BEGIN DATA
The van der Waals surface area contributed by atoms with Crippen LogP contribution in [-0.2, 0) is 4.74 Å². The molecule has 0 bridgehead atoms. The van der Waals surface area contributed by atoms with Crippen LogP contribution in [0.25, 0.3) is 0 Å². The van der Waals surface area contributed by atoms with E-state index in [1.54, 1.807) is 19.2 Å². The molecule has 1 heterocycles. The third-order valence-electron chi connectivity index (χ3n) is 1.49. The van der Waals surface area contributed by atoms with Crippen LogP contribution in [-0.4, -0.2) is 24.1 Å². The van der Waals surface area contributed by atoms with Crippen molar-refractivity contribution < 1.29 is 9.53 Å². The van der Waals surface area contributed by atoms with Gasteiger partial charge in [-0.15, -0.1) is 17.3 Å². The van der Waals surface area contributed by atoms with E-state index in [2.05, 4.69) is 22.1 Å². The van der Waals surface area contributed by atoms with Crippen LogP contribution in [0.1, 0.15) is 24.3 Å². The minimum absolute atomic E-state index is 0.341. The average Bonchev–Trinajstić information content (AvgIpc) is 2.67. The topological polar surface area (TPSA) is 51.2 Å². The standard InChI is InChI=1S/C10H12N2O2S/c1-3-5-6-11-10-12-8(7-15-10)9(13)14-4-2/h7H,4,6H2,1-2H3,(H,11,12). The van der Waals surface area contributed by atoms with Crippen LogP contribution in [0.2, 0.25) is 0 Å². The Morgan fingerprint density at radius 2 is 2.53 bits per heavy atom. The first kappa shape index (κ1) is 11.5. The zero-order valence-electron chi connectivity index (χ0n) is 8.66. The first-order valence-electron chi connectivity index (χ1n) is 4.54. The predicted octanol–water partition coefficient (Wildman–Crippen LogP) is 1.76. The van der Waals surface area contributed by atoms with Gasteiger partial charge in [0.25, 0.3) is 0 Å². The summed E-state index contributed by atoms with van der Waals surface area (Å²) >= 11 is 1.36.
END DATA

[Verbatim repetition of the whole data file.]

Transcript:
The van der Waals surface area contributed by atoms with Crippen LogP contribution in [-0.2, 0) is 4.74 Å². The molecule has 0 bridgehead atoms. The van der Waals surface area contributed by atoms with Crippen LogP contribution in [0.25, 0.3) is 0 Å². The van der Waals surface area contributed by atoms with E-state index in [1.54, 1.807) is 19.2 Å². The molecule has 1 heterocycles. The third-order valence-electron chi connectivity index (χ3n) is 1.49. The van der Waals surface area contributed by atoms with Crippen LogP contribution in [-0.4, -0.2) is 24.1 Å². The van der Waals surface area contributed by atoms with Crippen molar-refractivity contribution < 1.29 is 9.53 Å². The van der Waals surface area contributed by atoms with Gasteiger partial charge in [-0.15, -0.1) is 17.3 Å². The van der Waals surface area contributed by atoms with E-state index in [2.05, 4.69) is 22.1 Å². The van der Waals surface area contributed by atoms with Crippen LogP contribution in [0.1, 0.15) is 24.3 Å². The minimum absolute atomic E-state index is 0.341. The average Bonchev–Trinajstić information content (AvgIpc) is 2.67. The topological polar surface area (TPSA) is 51.2 Å². The standard InChI is InChI=1S/C10H12N2O2S/c1-3-5-6-11-10-12-8(7-15-10)9(13)14-4-2/h7H,4,6H2,1-2H3,(H,11,12). The van der Waals surface area contributed by atoms with Crippen LogP contribution in [0.2, 0.25) is 0 Å². The Morgan fingerprint density at radius 2 is 2.53 bits per heavy atom. The first kappa shape index (κ1) is 11.5. The zero-order valence-electron chi connectivity index (χ0n) is 8.66. The first-order valence-electron chi connectivity index (χ1n) is 4.54. The predicted octanol–water partition coefficient (Wildman–Crippen LogP) is 1.76. The van der Waals surface area contributed by atoms with Gasteiger partial charge in [0.25, 0.3) is 0 Å². The summed E-state index contributed by atoms with van der Waals surface area (Å²) >= 11 is 1.36.